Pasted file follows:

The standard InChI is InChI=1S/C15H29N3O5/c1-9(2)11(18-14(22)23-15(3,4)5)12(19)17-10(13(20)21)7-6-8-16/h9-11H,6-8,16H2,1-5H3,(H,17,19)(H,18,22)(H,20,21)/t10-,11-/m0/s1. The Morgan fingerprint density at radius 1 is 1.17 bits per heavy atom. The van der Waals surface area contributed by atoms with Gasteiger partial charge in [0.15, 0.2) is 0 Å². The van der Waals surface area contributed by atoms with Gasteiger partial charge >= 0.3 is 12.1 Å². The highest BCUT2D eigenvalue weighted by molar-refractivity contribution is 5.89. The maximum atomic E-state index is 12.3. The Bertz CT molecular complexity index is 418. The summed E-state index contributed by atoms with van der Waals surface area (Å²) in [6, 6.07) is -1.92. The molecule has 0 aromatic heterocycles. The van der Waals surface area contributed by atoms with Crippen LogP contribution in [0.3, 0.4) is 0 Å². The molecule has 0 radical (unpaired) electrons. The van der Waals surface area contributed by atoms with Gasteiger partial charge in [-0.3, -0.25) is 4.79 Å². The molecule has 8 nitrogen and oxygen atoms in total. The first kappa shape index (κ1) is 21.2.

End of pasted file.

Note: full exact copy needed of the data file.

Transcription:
The standard InChI is InChI=1S/C15H29N3O5/c1-9(2)11(18-14(22)23-15(3,4)5)12(19)17-10(13(20)21)7-6-8-16/h9-11H,6-8,16H2,1-5H3,(H,17,19)(H,18,22)(H,20,21)/t10-,11-/m0/s1. The Morgan fingerprint density at radius 1 is 1.17 bits per heavy atom. The van der Waals surface area contributed by atoms with Gasteiger partial charge in [0.15, 0.2) is 0 Å². The van der Waals surface area contributed by atoms with Gasteiger partial charge >= 0.3 is 12.1 Å². The highest BCUT2D eigenvalue weighted by molar-refractivity contribution is 5.89. The maximum atomic E-state index is 12.3. The Bertz CT molecular complexity index is 418. The summed E-state index contributed by atoms with van der Waals surface area (Å²) in [6, 6.07) is -1.92. The molecule has 0 aromatic heterocycles. The van der Waals surface area contributed by atoms with Crippen LogP contribution in [0.3, 0.4) is 0 Å². The molecule has 0 radical (unpaired) electrons. The van der Waals surface area contributed by atoms with Gasteiger partial charge in [-0.3, -0.25) is 4.79 Å². The molecule has 8 nitrogen and oxygen atoms in total. The first kappa shape index (κ1) is 21.2.